Washington, 8 February 2022 (dpa/MIA) — US President Joe Biden said that the United States and Germany are working on solution to the Ukraine crisis during Chancellor Olaf Scholz’s first visit to Washington on Monday.
“Germany, the United States, together with our allies and partners, are working closely together to pursue diplomatic resolutions of this situation,” Biden told a press conference with Scholz at the White House.
“And diplomacy is the very best way forward for all sides. We both agree, including best for Russia in our view. We have made it very clear, we’re ready to continue talks in good faith with Russia.”
Biden and Scholz, in his inaugural visit to Washington as German chancellor, emphasized the unity between their governments.
“Germany is one of America’s closest allies,” Biden said before the bilateral talks.
The chancellor said: “So it’s an important meeting and a very, very important time.”
Scholz reaffirmed Germany’s commitment to the Berlin-Washington alliance and said there would be “a very high price to pay if Ukraine is attacked militarily.”
The chancellor said the details of that price had long been discussed and prepared with a view to rapid, decisive and unanimous action.
Scholz is on his inaugural visit to Washington after he succeeded Angela Merkel as chancellor in December, but the trip is anything but routine, with spiraling tensions at the Russian-Ukrainian border set to dominate the talks.
The stand-off has also called Berlin’s commitment to its key US ally into question.
Doubts over the trans-Atlantic alliance have emerged due to Berlin’s adherence to the Nord Stream 2 pipeline project with Russia, which the US and Eastern European nations have strongly criticized, as well as its reluctance to send arms to Ukraine.
Ahead of Scholz’s meeting with Biden, a high-ranking US government official stressed the importance of Germany in efforts to address the Ukraine crisis.
“We have been engaged very closely with our German partners, including the new German administration, over the two months since they’ve taken office,” the official said in a phone call with journalists.
She added that Washington was working with Berlin “very closely” on the sanctions that would be put in place if Russia were to invade Ukraine.
The US administration has previously said that Nord Stream 2, which is not yet in operation, could be used as leverage against Moscow.
“Germany continues to be an important member of the trans-Atlantic alliance, with all of us working together to address different parts of the same problem,” the US official said.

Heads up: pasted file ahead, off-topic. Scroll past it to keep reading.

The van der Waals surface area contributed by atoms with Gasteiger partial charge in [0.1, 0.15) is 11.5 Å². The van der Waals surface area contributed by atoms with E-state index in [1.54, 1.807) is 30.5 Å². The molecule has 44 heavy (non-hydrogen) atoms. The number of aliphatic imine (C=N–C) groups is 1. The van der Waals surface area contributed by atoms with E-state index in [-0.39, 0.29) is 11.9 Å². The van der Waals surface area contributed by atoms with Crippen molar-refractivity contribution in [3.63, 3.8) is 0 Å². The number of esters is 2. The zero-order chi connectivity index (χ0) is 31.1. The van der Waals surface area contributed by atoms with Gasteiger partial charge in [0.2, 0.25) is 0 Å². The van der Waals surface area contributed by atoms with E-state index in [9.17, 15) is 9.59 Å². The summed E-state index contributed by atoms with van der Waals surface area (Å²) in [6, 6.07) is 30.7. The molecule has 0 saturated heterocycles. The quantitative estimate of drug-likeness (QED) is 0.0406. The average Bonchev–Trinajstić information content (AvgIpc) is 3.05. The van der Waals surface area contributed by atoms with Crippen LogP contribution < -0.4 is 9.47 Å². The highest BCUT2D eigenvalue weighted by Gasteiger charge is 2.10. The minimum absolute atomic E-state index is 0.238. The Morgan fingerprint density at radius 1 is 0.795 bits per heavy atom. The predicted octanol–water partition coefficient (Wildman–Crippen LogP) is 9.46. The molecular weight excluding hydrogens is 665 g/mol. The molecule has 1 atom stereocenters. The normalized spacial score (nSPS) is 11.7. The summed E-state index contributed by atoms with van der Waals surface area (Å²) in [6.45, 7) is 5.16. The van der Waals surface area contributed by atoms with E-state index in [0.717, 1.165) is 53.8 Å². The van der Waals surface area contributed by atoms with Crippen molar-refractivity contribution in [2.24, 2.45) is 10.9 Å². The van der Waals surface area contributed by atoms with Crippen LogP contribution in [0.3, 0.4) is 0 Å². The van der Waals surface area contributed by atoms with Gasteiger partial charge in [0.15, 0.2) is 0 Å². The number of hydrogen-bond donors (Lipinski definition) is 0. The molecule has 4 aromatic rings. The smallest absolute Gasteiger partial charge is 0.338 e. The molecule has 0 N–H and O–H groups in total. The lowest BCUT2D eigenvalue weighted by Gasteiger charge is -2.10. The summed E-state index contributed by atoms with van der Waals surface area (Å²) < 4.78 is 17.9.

“I absolutely think that our countries are unified in terms of awareness of the risk of further Russian aggression to Ukraine,” she added.
US officials including Biden have made it clear that a Russian invasion of Ukraine would spell the end of Nord Stream 2 from the US point of view.
At the joint press conference at the White House on Monday, Biden asserted that in the event of a Russian invasion of Ukraine “there will be no longer a Nord Stream 2. We will bring an end to it.”
It remained unclear whether Berlin had made a similar commitment.
“We are prepared to take all necessary steps together with our allies,” Scholz told the Washington Post shortly before his trip, on being asked whether Germany would suspend the pipeline’s commissioning if Russia were to invade. He did not specify Berlin’s position further.
US Senate minority leader Mitch McConnell called for Scholz to clearly commit to ending the pipeline project if Russia invades and to help Ukraine with “legitimate military capabilities.”
“It would be a powerful demonstration of German leadership for Chancellor Scholz to declare firmly and simply that Russian escalation in Europe will result in a termination — a termination — of Nord Stream 2. Not another pause, the end of the pipeline, period,” McConnell said Monday in the Senate.
Leaders throughout Europe are intensifying their diplomatic efforts to reduce tensions after Russia massed more than 100,000 troops near Ukraine’s borders.
The build-up has sparked concerns that the Kremlin could be planning to invade its neighbor, a former Soviet republic. Moscow denies having any such intentions.
Other observers have said the Russian side is seeking to stir up fears in order to persuade NATO to make concessions.